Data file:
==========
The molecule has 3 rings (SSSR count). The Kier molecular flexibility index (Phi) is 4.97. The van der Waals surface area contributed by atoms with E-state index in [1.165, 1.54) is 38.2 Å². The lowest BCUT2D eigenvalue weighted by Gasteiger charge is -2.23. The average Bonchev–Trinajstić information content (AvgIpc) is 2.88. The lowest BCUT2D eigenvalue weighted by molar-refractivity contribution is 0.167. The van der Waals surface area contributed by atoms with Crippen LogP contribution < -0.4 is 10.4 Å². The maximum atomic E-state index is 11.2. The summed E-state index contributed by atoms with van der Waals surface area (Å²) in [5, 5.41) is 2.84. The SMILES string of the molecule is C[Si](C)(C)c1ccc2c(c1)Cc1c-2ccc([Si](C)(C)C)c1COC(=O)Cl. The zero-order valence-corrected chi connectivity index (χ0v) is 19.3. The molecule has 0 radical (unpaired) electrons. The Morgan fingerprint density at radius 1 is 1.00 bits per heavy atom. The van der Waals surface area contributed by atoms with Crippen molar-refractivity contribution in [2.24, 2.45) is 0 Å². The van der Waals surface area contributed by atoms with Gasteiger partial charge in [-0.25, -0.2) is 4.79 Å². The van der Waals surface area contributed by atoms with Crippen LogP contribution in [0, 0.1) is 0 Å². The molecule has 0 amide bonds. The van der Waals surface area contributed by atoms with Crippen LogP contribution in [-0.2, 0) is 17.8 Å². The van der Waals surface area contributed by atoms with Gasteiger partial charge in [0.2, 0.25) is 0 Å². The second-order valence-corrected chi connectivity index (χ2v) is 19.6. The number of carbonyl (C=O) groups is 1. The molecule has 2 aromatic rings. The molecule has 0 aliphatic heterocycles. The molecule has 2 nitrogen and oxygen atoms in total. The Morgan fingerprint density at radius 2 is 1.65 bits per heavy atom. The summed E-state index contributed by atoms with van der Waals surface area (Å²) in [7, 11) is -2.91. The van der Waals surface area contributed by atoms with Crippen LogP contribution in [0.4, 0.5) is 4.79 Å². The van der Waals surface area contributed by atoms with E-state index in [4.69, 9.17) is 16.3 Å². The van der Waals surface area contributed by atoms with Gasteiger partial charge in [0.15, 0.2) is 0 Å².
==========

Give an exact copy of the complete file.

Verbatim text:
The molecule has 3 rings (SSSR count). The Kier molecular flexibility index (Phi) is 4.97. The van der Waals surface area contributed by atoms with E-state index in [1.165, 1.54) is 38.2 Å². The lowest BCUT2D eigenvalue weighted by Gasteiger charge is -2.23. The average Bonchev–Trinajstić information content (AvgIpc) is 2.88. The lowest BCUT2D eigenvalue weighted by molar-refractivity contribution is 0.167. The van der Waals surface area contributed by atoms with Crippen LogP contribution < -0.4 is 10.4 Å². The maximum atomic E-state index is 11.2. The summed E-state index contributed by atoms with van der Waals surface area (Å²) in [5, 5.41) is 2.84. The SMILES string of the molecule is C[Si](C)(C)c1ccc2c(c1)Cc1c-2ccc([Si](C)(C)C)c1COC(=O)Cl. The zero-order valence-corrected chi connectivity index (χ0v) is 19.3. The molecule has 0 radical (unpaired) electrons. The Morgan fingerprint density at radius 1 is 1.00 bits per heavy atom. The van der Waals surface area contributed by atoms with Crippen molar-refractivity contribution in [2.24, 2.45) is 0 Å². The van der Waals surface area contributed by atoms with Gasteiger partial charge in [-0.25, -0.2) is 4.79 Å². The van der Waals surface area contributed by atoms with Crippen LogP contribution in [0, 0.1) is 0 Å². The molecule has 0 amide bonds. The van der Waals surface area contributed by atoms with Crippen LogP contribution in [-0.2, 0) is 17.8 Å². The van der Waals surface area contributed by atoms with Gasteiger partial charge in [0.2, 0.25) is 0 Å². The second-order valence-corrected chi connectivity index (χ2v) is 19.6. The number of carbonyl (C=O) groups is 1. The molecule has 2 aromatic rings. The molecule has 0 aliphatic heterocycles. The molecule has 2 nitrogen and oxygen atoms in total. The Morgan fingerprint density at radius 2 is 1.65 bits per heavy atom. The summed E-state index contributed by atoms with van der Waals surface area (Å²) in [7, 11) is -2.91. The van der Waals surface area contributed by atoms with Crippen LogP contribution in [0.4, 0.5) is 4.79 Å². The van der Waals surface area contributed by atoms with E-state index in [4.69, 9.17) is 16.3 Å². The van der Waals surface area contributed by atoms with Gasteiger partial charge in [0.15, 0.2) is 0 Å².